Reviving Washington: Third parties, factions and the power of the people

In 1796 George Washington gave the first Presidential Farewell Address to the Nation. In his delivery, he took the opportunity to give the nation advice that, with the upcoming election, would do it good to heed. One of the main things he warned against was political factions.

Washington said, “The alternate domination of one faction over another, sharpened by the spirit of revenge, natural to party dissension, which in different ages and countries has perpetrated the most horrid enormities, is itself a frightful despotism…”

George Washington. (Photo courtesy of Mike Fitzpatrick on Flickr Creative Commons)

George Washington. (Photo courtesy of Mike Fitzpatrick on Flickr Creative Commons)

Washington warned against political factions because they take away from the fair discussion and debate on which democracy is mounted. When people begin to take sides, it usually due to the polarization of issues by political leaders rallying for support. When this happens, it becomes hard to distinguish whether you support a party’s ideas, or the party leader’s oversimplification of the issues. Although the idea of our country slipping into the dark-abyss of despotism seems like a long shot, it is not impossible. To prevent this from happening, our government is set up the way it is: checks and balances via political branches and representation. The most important aspect of representation: voting.

  • “Voting doesn’t matter because it doesn’t actually determine the president.”
  • “I’m voting for [so and so] because [other so and so] is [insert critique here].”
  • “I can’t vote for [candidate of specific political party] because I’m a part of [opposing political party].”

Do any of these sound familiar?

Perhaps there is no such thing as an actual deciding vote, because more goes into elections than just counting the decisions of American citizens. However, that should not take away from the process that is the defining quality of democracy. Voting is your voice and your opinion. Everyone has the ability to make an informed decision in an election. In order to have a functioning society, everyone must use this ability regardless of whether the candidate you support wins.

Many believe that voting for a third-party candidate is a waste of time because it takes away from the election between the two popular parties. This is the exact mentality against which Washington warned. People become consumed with the idea that their parties are the best, and even when they do not agree with how the faction is composing itself, voting for another political party would seem like a compromise. The point of democracy is to exercise your right to vote and do so in an informed manner. In today’s age, politics are too complex for every voter to be fully republican or fully democratic. Therefore, it takes real consideration to figure out your position.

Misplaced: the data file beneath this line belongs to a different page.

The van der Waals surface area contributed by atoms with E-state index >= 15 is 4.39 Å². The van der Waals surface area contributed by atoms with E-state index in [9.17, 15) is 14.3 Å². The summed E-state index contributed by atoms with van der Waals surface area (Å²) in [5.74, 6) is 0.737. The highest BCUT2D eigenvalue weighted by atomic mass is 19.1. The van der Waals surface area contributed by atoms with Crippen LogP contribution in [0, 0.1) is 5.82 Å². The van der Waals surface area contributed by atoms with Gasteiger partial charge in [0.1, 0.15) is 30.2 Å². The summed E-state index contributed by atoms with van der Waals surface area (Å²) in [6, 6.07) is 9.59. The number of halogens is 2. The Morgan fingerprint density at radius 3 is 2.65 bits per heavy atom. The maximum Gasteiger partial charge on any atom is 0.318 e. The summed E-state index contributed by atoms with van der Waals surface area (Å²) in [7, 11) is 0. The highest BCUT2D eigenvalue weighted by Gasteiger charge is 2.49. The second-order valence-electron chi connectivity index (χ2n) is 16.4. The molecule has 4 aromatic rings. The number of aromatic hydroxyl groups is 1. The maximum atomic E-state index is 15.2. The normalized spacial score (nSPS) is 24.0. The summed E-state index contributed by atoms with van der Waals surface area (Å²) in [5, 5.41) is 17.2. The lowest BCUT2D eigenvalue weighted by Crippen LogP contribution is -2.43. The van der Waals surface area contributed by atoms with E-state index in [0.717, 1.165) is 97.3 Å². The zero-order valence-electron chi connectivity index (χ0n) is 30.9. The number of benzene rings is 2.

It would be folly to believe that we could do away with political parties after so long. However, it is not folly to think that political parties can one day see the boundaries they have developed which keep them from being receptive and productive.

Mt. Rushmore. (Photo courtesy of Camelia TWU on Flickr Creative Commons)

Mt. Rushmore. (Photo courtesy of Camelia TWU on Flickr Creative Commons)

Vote for the candidate that you believe will make as great of an effort for the common good as they can. Vote for a candidate based on their judgment, respectability and character. Consider your position, consider the ideas of the candidates and become informed. When you travel abroad will you have to apologize about this candidate? Are you voting for someone because of superficial qualities like gender or race instead of their ideas? Are you voting for a candidate because they make grandiose promises and appearances without realizing they are unrealistic and staged? More importantly, are you voting for someone because you do not want to cast a vote for another candidate?

I am not writing to persuade you to vote for anyone specifically. Not Hillary Clinton, Donald Trump nor Gary Johnson. But I am here to persuade you to vote, even if the choice is difficult. Become informed about the candidates whether they are republican, democrat or third party. Erase the party lines and analyze who the candidates are as people and politicians. It is not stupid or pointless to vote for a third-party candidate if that is truly who you support. It is pointless to go to the poll and put a checkmark next to a name you know nothing about because of some entrenched societal trend like party lines. Do not be at a loss. You have a voice and an opinion. Make an informed decision and be proud. Go vote.

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KimberMarie Faircloth is a sophomore Archaeology and Anthropology major. Originally from North Carolina, KimberMarie found her way into the Lowcountry on a leap of faith and one she has not regretted since. From watching copious amounts of old shows and movies to studying about digging holes to aimlessly walking around Charleston for hours, she loves learning and trying new things. KimberMarie also has interests in forensic/medical Anthropology, bioarchaeology and the proper method to making the perfect cup of coffee.

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